How to reduce dispatcher extra fuel without compromising safety?
To run safe operations, dispatch must ensure that an aircraft carries enough fuel in case of any unforeseen changes in its flight plan, such as delays or weather-related issues. However, carrying extra fuel adds weight to the aircraft, increasing fuel consumption and total emissions. Fortunately, advances in data analysis have made it possible to optimize the additional fuel needed while maintaining high safety standards.
What is Dispatcher Planned Extra Fuel?
The airline dispatch office prepares the flight plan, which outlines the minimum fuel required to travel from one airport to another. Dispatchers calculate the fuel needed for a flight based on aircraft performance, presence of Minimum Equipment List items (MEL), planned route, weather conditions, and all legal reserves for contingency, holding, alternate, etc. They also plan extra fuel to ensure the safety of the flight.
Often, the responsibility for ensuring the safety of a flight rests solely with the captain. For this reason, Pilot extra fuel can be added at the captain's discretion to the initial flight plan based on their judgment.
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Nevertheless, under specific regulations or airline policies, both dispatchers and pilots share the responsibility for the safety of the flight and are directly involved in adjusting these margins. In this case, the planned extra fuel is split into two categories: dispatcher and pilot, as shown in the graph below:
Planned extra fuel is split into two categories: Dispatcher extra fuel and Pilot extra fuel.
Typically, North American airlines, under the jurisdiction of the Federal Aviation Administration (FAA), involve the dispatcher in the legal responsibility of the flight. Other airlines operating outside the USA, such as Korean Air have also decided to engage their dispatcher this way.
The cost of unused Dispatcher Extra Fuel
Planning the right amount of extra fuel before the flight is not an easy task. On the one hand, insufficient extra fuel can compromise safety. On the other hand, too much extra fuel incurs significant additional costs, not just financially but also in fuel burn and CO2 emissions.
The reason for this is quite simple. Any extra fuel that remains unused upon landing must be carried throughout the entire flight, which increases the aircraft's weight and, therefore, fuel consumption. To compute the impact of carrying this excess fuel, one must multiply the unused aircraft fuel by the cost of weight (CoW), representing the cost of carrying the fuel. This situation is particularly problematic when the added weight of carrying too much extra fuel directly generates consumption of the extra fuel itself. It could have been avoided if less fuel had been carried in the first place.
A good rule of thumb to compute the cost of weight is to consider that it represents about 3.5% per flight hour. For instance, 300kg of unused dispatcher extra fuel during a 6-hour flight will cost 60kg of additional fuel to carry to the destination.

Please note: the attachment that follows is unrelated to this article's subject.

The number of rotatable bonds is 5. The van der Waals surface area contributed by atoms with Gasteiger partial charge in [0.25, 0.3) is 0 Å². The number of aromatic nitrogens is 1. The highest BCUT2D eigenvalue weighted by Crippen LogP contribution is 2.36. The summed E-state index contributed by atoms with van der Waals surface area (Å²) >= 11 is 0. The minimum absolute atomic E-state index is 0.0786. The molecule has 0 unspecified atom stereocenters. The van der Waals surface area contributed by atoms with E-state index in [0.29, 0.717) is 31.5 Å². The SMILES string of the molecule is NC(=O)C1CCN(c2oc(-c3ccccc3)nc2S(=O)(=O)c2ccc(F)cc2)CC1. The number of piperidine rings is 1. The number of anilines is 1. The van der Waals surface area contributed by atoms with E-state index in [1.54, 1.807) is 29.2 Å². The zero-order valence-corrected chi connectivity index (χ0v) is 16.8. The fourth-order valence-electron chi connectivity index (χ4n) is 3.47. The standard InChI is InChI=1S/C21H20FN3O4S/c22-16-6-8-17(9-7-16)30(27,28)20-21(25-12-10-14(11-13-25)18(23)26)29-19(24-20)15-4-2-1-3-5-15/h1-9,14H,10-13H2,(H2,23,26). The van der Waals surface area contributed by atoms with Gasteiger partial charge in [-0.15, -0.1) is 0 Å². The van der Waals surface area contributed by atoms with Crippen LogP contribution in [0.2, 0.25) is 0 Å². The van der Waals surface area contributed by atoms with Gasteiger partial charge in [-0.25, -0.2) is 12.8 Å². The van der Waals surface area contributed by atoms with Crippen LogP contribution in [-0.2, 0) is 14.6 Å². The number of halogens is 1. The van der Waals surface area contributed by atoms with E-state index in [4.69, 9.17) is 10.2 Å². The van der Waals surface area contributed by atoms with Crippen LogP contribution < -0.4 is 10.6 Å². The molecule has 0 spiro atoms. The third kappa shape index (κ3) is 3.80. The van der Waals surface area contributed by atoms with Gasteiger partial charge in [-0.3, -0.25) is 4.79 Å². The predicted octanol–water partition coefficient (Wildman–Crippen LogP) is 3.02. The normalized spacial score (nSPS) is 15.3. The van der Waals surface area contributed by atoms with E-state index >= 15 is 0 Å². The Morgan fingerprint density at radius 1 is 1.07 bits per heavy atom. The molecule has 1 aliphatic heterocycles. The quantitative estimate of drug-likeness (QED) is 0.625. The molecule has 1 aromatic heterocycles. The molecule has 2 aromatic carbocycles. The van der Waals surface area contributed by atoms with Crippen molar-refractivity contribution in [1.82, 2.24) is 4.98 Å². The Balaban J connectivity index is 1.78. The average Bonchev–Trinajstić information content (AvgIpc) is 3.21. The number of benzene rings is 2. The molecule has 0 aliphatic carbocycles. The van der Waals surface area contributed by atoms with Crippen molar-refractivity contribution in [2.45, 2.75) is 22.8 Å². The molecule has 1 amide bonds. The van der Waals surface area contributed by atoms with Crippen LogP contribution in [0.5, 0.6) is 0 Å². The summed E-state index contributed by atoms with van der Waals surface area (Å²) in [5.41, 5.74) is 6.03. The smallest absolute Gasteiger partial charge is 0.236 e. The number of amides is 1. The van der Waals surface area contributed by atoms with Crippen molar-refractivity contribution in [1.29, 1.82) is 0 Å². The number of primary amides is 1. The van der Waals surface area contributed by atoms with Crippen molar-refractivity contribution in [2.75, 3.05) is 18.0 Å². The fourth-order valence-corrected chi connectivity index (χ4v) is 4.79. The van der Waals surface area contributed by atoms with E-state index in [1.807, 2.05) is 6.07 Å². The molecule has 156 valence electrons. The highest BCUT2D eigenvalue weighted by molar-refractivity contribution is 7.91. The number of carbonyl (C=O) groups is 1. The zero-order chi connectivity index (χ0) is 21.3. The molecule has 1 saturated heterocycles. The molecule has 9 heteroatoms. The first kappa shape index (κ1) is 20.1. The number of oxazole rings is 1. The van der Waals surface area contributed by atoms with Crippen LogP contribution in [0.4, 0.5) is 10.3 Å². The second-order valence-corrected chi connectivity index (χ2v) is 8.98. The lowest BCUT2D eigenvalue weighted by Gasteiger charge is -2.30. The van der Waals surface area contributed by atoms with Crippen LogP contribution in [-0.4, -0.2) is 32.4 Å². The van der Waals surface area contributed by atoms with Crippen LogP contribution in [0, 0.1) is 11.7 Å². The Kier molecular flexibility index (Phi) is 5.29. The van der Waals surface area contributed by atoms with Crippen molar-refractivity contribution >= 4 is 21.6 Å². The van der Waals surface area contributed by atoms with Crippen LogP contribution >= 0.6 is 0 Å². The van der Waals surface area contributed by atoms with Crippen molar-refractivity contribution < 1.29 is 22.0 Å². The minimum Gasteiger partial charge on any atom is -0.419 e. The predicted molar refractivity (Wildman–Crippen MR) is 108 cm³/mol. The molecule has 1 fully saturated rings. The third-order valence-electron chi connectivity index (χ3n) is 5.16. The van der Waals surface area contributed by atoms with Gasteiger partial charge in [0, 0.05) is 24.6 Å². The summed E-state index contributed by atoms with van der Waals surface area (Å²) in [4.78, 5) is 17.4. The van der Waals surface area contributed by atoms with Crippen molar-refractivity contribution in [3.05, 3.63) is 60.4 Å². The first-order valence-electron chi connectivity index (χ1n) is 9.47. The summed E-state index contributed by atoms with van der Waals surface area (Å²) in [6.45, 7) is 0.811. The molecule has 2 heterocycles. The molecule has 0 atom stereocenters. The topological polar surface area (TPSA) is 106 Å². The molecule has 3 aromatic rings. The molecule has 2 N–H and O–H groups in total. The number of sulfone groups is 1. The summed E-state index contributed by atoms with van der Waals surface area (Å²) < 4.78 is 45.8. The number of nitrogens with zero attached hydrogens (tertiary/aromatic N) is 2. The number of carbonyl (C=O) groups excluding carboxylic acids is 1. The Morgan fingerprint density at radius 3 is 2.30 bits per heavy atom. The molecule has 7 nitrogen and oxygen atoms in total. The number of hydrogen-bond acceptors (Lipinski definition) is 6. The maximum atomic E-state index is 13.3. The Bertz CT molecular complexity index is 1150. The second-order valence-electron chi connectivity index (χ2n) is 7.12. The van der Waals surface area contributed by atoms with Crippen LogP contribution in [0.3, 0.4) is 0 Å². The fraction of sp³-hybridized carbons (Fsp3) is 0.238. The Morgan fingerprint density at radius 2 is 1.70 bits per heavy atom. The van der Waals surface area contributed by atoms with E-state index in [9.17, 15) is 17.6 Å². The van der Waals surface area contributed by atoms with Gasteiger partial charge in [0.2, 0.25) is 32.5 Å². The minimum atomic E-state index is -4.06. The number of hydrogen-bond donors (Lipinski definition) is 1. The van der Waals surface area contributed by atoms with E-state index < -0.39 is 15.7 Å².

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In situations where the extra fuel can be justified by a clearly identified root cause, incurring additional costs is acceptable and necessary. However, when no root causes are identified, it is essential to scrutinize any unjustified extra fuel in order to optimize it. Remember that the trip fuel and reserves are already in place to address many scenarios.
In this regard, measuring and tracking the extra fuel introduced by the dispatcher is necessary for better flight efficiency while continuing to ensure high safety levels.
How to optimize the amount of Dispatcher Extra Fuel taken?
The foundation of any fuel optimization initiative is confidence in the data used for calculations. Dispatchers must trust their flight planning system and actual operations to consider reducing the extra fuel.
To boost this confidence and enable dispatchers to contribute to the fuel efficiency policy, here are a few guidelines:
- Firstly, identify and understand why the planned extra fuel is necessary and establish the direct root causes.
- Categorize the reasons for the planned extra fuel using digital analysis software to find inefficiencies.
- Communicate accurate fuel statistics, including fuel at landing and unused planned extra fuel. To do so, dispatchers must track and measure this data using their fuel efficiency tools, such as SkyBreathe®. The fuel management tool has a dedicated best practice, “Dispatcher Extra Fuel” (DXTRAF). It produces a simple and accurate view of the fuel burned due to carrying it beyond what is needed and how it could be optimized to achieve potential savings.
- Adjust the flight planning system according to these statistics.
- Use accurate and actual data to challenge established habits.
- IATA. (2011). Guidance Material and Best Practices for Fuel and Environmental Management (5th edition ed.). Montreal, Geneva.
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